My wife, Ellie, is a very efficient, detail-oriented person who completes projects in a timely and effective manner. For that reason, she is continually confused by my methodology of completing projects, which is completely the opposite.
She watches in horror as I wander about the house with various tools, hammering, sawing, and painting with seemingly no plan in mind whatsoever. She simply does not understand one of the key principles a man must follow when completing a project: He must always make the project as difficult as possible.
Making a project as difficult as possible is a specialized skill that takes years to develop. It is a skill that is passed from father to son and is perfected from generation to generation. Anyone can work efficiently and effectively, but where is the artistry in that? By making a task more difficult, a man can show off his superior tool knowledge and handyman skills, demonstrate the poor quality of store-bought materials, and most importantly, end up with a good story.
For example, say you have a broken bolt on your lawn mower. You could easily fix the problem by buying a replacement bolt from Home Depot. But that’s not what a “real man” does.
A “real man” first complains about the pathetic decline in craftsmanship in the modern, mass-produced era and states that if the bolt had been made right the first time, it wouldn’t have broken.
A “real man” complains about the inflated prices in today’s economy and states (multiple times, for effect) that it is highway robbery to pay $2.50 for a single bolt (not to mention 18 cents in sales tax).
In order to avoid such price gouging, the first step is to spend half a day searching through every drawer in the house to see if you have a spare bolt that would fit. Even after your lovely wife assures you that she has organized all the loose bolts into one container on the work bench and that if you can’t find the right size there, we definitely don’t have it. Like I said, she is very efficient.
When that doesn’t work, the next step is to forge a new bolt out of iron. After buying $500 worth of iron working tools and spending a month learning how to use them, the “real man” finally has a new bolt and fixes the problem. Okay, I’ll admit that I didn’t successfully complete this step. Just as I was about to press the order button on Amazon for my $500 of supplies, Ellie yanked the computer from my hands, confiscated my wallet, and marched over to Home Depot to buy a replacement bolt for $2.68. She was home within an hour, and our lawn mower was working 10 minutes later.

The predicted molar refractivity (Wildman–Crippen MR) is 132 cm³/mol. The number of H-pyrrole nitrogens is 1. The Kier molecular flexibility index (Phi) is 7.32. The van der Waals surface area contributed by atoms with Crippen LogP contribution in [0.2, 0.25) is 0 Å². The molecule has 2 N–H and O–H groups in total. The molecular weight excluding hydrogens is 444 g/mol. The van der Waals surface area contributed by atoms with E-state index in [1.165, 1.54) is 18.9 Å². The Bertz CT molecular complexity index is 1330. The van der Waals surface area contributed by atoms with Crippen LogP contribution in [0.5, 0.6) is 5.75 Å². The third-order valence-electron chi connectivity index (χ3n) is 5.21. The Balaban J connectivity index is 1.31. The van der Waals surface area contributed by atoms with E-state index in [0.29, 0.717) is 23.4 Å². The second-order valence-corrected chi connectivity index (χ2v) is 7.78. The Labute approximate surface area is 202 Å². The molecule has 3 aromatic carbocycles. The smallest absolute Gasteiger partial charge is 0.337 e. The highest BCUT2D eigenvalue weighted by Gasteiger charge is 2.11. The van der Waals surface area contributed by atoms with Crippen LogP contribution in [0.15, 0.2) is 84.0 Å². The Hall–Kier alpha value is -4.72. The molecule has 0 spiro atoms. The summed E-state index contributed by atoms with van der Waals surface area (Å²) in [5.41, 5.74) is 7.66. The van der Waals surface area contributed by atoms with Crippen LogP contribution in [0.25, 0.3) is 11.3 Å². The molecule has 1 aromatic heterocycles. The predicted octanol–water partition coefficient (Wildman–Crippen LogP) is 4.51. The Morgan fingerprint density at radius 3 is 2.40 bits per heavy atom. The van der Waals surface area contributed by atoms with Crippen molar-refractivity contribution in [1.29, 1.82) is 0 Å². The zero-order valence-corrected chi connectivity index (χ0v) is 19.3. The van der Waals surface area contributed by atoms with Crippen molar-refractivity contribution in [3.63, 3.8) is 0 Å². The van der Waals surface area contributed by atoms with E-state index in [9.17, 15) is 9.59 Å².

The principle of making a project as difficult as possible was on full display when my dad, my brother Wayne, and I repaired a privacy fence in my brother’s backyard. Three of the support posts had rotted out, causing the fence to lean over into the driveway. “Why don’t we just put in three new posts and keep the fence otherwise as is?” asked my brother. My dad and I gasped in horror at this simple, straightforward plan. Wayne is a novice at house projects. My dad cleared his throat and said, “Son, to do it right, you have to redo the entire stretch of fence.”
“Well that would work, if you were trying to just get by cheap and easy,” I scoffed. “But to do this job correctly, you need to completely redo the fence, dig the new posts at least 4 feet into the ground for extra stability, and move it over two feet. That way you can enlarge the parking area behind the fence with a new load of gravel.”
Wayne, realizing the stupidity of his initial idea, responded saying, “You know I guess you’re right, but why would I stop with a load of gravel? I really ought to just pour a new concrete slab and add a row of street lights so people can see my new fence.” Having finally come up with a reasonable plan, we began construction.
During the process, we followed several common sense protocols, such as digging all the holes by hand (who would spend $20 to rent a post hole digger?), buying prefabricated fence panels only to disassemble and reassemble them “the right way,” working exclusively during the heat of the 90 degree day because that’s what a “real man” does, and building a custom gate because all the stock gates were just not aesthetically pleasing. After two months of work, we finished the project, and it looked great. But most importantly, it was completed in “the most difficult way possible.”